What do Maryland’s business climate and gaming policy have in common? Both seem arbitrary. So, it has been two years since I wrote about slots in Maryland, and a lot has changed. First, Maryland Live is slated to open on June 6 at 10 p.m.; second, a vendor has been selected to introduce gaming to Rocky Gap resort; and third, there has been speculative talk about a special session to discuss table games and a casino at National Harbor. Both Ocean Downs and Hollywood Casino exceeded expectations by bringing in over $150 million in annual slot revenue, of which nearly $90 million is returned to the state in the form of taxes. These tax revenues are put into numerous accounts ranging from education to horse racing to small business support. While this is all good, and it is expected that Maryland Live will return nearly $400 million to the state in tax revenues, something does not feel right.

Image credit: Maryland Live Casino’s Facebook Profile

Maryland leaders have bemoaned the fact that businesses move to Virginia or don’t even consider Maryland as a possibility in spite of Maryland’s workforce and educational assets. Moreover, these same leaders claim that, compared to Virginia, Pennsylvania, West Virginia, and other surrounding states, Maryland’s total tax bill is not that much higher. Indeed, this is true; the differences are minimal. I believe that the reason why those other states are able to have a better business climate is that Maryland state politicians’ decisions seem rather arbitrary in their approach to fiscal matters. There is no better example of the arbitrary nature of Maryland state politics on display than the proposal to allow gaming at National Harbor.  While I don’t begrudge Prince George’s County the pleasure of having a casino at National Harbor, I do take issue with the fact that this was proffered after the Cordish Company had made its investment in Maryland Live with the expectation that Maryland Live would be the only casino operation south of Baltimore City.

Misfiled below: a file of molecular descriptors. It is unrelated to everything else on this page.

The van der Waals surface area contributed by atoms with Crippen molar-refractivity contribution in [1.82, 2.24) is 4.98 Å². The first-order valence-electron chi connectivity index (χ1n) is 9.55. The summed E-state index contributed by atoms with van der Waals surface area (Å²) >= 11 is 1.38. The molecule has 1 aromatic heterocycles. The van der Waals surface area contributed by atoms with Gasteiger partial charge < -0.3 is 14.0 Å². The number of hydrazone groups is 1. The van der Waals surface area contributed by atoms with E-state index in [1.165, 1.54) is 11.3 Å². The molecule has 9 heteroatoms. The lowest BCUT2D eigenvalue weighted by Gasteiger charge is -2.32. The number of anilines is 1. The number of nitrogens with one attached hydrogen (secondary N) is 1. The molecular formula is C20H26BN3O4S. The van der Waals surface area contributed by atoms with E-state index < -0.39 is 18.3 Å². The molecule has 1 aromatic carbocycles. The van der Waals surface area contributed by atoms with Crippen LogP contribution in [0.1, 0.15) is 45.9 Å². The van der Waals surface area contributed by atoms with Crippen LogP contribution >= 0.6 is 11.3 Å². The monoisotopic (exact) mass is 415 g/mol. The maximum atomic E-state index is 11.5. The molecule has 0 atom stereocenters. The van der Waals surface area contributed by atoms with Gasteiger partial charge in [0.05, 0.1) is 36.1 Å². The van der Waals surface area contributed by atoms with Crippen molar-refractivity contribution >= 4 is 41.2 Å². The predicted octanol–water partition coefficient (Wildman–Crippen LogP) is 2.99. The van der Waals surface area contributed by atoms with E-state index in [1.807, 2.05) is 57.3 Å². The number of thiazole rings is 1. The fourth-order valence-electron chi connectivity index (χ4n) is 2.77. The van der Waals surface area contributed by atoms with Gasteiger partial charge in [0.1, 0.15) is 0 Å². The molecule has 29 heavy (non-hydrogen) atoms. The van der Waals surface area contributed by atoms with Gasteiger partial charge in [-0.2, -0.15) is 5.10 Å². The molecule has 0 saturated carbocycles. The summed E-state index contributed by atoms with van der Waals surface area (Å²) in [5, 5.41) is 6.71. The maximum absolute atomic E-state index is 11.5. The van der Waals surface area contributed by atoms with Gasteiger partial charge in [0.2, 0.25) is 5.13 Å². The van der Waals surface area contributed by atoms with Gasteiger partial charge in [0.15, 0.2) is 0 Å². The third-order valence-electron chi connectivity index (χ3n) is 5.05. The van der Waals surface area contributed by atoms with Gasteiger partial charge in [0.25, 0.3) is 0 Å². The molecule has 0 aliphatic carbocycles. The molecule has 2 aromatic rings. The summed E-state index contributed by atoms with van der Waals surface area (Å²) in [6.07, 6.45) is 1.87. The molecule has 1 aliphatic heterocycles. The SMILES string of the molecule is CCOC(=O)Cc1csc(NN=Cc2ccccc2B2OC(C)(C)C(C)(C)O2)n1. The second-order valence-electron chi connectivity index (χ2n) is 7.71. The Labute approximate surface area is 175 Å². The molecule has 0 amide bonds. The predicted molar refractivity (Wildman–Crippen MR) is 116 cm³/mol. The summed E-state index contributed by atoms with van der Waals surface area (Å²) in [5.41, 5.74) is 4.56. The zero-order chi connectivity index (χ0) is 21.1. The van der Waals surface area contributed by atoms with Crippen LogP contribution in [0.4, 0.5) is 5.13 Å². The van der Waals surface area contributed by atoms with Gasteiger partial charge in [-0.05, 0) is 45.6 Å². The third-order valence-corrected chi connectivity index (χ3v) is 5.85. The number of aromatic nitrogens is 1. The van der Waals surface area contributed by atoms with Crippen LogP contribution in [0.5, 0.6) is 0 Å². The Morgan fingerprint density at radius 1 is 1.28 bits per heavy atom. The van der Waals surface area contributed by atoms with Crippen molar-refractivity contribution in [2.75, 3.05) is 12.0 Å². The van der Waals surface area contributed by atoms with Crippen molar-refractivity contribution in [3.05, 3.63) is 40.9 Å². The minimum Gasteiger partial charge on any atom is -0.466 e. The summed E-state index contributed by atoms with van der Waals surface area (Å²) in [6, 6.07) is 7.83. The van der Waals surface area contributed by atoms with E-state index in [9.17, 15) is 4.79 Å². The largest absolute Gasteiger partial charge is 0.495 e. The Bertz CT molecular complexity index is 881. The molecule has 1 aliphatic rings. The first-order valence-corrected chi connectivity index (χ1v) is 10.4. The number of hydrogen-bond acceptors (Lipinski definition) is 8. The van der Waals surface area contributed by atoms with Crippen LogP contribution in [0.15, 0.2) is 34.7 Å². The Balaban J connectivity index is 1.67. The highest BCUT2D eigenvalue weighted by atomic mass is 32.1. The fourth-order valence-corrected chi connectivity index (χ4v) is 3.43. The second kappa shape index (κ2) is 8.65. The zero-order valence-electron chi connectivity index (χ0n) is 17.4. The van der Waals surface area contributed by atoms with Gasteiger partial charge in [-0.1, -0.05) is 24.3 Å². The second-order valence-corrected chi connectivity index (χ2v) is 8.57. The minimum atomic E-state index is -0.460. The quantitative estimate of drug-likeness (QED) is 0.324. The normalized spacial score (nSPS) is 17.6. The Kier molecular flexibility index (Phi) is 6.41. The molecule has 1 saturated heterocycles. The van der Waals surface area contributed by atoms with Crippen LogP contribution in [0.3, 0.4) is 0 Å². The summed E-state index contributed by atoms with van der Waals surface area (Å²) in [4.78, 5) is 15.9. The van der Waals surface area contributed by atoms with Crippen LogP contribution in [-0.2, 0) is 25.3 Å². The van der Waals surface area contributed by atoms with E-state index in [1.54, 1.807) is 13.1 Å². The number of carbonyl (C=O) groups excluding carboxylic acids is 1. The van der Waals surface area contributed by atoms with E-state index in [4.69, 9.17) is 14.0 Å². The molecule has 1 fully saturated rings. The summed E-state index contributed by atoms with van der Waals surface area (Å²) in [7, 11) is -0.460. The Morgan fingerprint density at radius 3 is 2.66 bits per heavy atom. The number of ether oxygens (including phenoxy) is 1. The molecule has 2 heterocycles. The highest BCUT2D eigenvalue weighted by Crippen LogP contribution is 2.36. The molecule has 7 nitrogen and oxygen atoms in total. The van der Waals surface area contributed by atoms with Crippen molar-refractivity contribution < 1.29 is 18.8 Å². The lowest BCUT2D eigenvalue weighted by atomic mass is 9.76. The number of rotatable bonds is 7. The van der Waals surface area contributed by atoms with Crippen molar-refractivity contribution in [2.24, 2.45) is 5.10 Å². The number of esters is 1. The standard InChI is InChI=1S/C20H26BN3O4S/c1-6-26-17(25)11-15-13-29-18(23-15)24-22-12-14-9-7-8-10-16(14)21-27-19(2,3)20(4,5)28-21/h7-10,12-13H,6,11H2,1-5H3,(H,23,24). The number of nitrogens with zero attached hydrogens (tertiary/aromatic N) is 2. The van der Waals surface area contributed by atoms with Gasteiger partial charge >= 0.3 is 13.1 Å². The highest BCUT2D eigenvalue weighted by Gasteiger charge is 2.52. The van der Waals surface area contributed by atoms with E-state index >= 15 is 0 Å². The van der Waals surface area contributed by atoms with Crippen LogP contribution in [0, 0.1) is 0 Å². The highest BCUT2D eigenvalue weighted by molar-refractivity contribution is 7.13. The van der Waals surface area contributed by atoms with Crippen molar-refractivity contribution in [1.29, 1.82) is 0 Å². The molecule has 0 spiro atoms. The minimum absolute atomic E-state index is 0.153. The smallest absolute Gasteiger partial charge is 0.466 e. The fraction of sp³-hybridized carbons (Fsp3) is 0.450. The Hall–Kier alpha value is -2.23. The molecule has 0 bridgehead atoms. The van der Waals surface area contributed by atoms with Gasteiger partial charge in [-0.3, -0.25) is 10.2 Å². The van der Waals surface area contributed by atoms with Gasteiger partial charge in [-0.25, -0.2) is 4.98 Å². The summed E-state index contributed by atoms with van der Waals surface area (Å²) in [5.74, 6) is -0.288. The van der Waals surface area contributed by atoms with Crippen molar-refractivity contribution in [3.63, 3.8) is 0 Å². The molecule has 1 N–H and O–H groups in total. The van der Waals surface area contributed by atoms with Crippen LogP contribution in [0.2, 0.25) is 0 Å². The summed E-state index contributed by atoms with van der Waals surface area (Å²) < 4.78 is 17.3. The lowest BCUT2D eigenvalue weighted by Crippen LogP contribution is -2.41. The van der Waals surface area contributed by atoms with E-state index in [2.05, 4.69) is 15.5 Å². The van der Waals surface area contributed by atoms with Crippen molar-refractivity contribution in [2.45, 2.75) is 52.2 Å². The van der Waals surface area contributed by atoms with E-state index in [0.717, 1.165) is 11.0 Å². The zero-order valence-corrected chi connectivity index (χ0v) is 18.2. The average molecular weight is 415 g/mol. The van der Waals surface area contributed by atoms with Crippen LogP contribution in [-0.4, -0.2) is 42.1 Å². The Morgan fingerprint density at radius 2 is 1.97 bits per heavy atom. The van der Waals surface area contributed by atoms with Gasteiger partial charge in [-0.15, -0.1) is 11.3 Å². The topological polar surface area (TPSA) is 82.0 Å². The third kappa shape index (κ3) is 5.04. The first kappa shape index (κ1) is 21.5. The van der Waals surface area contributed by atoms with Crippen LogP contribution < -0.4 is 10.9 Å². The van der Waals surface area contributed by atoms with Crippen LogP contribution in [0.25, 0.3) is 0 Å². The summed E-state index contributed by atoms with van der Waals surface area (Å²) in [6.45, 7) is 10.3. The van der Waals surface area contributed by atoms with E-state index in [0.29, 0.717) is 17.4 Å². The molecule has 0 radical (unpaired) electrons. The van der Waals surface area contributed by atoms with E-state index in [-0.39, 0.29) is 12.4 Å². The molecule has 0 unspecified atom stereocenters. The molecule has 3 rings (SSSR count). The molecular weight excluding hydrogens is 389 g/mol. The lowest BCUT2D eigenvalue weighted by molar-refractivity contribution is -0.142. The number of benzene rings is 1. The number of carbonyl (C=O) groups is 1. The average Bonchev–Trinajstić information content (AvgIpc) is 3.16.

I understand that the state and localities provide numerous services, and Maryland has had the number one ranked public school system in the nation for the last four years. As an economist, I can appreciate the value of that latter outcome.  Obviously, the provision of these services requires tax revenues. Due to economic forces, these tax revenues have fallen short of the required expenses; as a result, taxes had to be increased. However, it is imperative that we as a state ensure that businesses that do invest in Maryland are able to realize the potential of their investments and are assured that there will be no arbitrary decisions that will adversely affect their ability to do so. I realize there are no guarantees in life, but when the state provides a set of rules, guidelines, and policies, many businesses expect those rules, guidelines, and policies not to change arbitrarily.

While we celebrate the success of Hollywood Casino and Ocean Downs and hope that Maryland Live shares the same success along with the soon-to-be casinos in Baltimore City and Rocky Gap, we must ask ourselves, “Will our legislators’ decision to allow gaming at National Harbor improve our business climate reputation?”